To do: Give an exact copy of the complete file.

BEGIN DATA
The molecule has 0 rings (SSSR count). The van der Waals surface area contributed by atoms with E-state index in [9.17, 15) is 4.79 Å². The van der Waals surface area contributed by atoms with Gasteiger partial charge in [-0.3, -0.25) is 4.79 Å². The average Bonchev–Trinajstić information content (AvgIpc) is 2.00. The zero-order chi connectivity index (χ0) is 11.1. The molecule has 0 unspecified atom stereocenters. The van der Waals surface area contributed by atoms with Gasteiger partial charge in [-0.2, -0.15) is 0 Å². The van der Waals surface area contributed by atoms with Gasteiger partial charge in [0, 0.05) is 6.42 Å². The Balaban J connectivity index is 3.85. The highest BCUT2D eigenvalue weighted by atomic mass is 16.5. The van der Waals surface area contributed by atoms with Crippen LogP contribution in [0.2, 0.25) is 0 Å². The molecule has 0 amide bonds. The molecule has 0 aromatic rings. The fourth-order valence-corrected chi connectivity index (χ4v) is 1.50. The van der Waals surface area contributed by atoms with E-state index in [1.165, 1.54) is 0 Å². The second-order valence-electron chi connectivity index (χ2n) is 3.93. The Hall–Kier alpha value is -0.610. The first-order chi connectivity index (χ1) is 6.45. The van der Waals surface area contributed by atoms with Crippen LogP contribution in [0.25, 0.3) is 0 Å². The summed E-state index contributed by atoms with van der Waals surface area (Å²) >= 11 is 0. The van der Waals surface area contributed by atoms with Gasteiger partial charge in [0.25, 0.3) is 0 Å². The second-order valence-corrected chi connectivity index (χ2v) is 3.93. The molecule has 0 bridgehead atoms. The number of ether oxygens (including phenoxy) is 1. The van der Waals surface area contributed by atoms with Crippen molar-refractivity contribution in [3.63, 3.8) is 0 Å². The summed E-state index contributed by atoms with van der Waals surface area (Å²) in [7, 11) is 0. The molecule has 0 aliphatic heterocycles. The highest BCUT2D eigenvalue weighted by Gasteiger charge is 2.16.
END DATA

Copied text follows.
The molecule has 0 rings (SSSR count). The van der Waals surface area contributed by atoms with E-state index in [9.17, 15) is 4.79 Å². The van der Waals surface area contributed by atoms with Gasteiger partial charge in [-0.3, -0.25) is 4.79 Å². The average Bonchev–Trinajstić information content (AvgIpc) is 2.00. The zero-order chi connectivity index (χ0) is 11.1. The molecule has 0 unspecified atom stereocenters. The van der Waals surface area contributed by atoms with Gasteiger partial charge in [-0.2, -0.15) is 0 Å². The van der Waals surface area contributed by atoms with Gasteiger partial charge in [0, 0.05) is 6.42 Å². The Balaban J connectivity index is 3.85. The highest BCUT2D eigenvalue weighted by atomic mass is 16.5. The van der Waals surface area contributed by atoms with Crippen LogP contribution in [0.2, 0.25) is 0 Å². The molecule has 0 amide bonds. The molecule has 0 aromatic rings. The fourth-order valence-corrected chi connectivity index (χ4v) is 1.50. The van der Waals surface area contributed by atoms with E-state index in [1.165, 1.54) is 0 Å². The second-order valence-electron chi connectivity index (χ2n) is 3.93. The Hall–Kier alpha value is -0.610. The first-order chi connectivity index (χ1) is 6.45. The van der Waals surface area contributed by atoms with Crippen LogP contribution in [0.25, 0.3) is 0 Å². The summed E-state index contributed by atoms with van der Waals surface area (Å²) >= 11 is 0. The van der Waals surface area contributed by atoms with Gasteiger partial charge in [0.25, 0.3) is 0 Å². The second-order valence-corrected chi connectivity index (χ2v) is 3.93. The molecule has 0 bridgehead atoms. The number of ether oxygens (including phenoxy) is 1. The van der Waals surface area contributed by atoms with Crippen molar-refractivity contribution in [3.63, 3.8) is 0 Å². The summed E-state index contributed by atoms with van der Waals surface area (Å²) in [7, 11) is 0. The molecule has 0 aliphatic heterocycles. The highest BCUT2D eigenvalue weighted by Gasteiger charge is 2.16.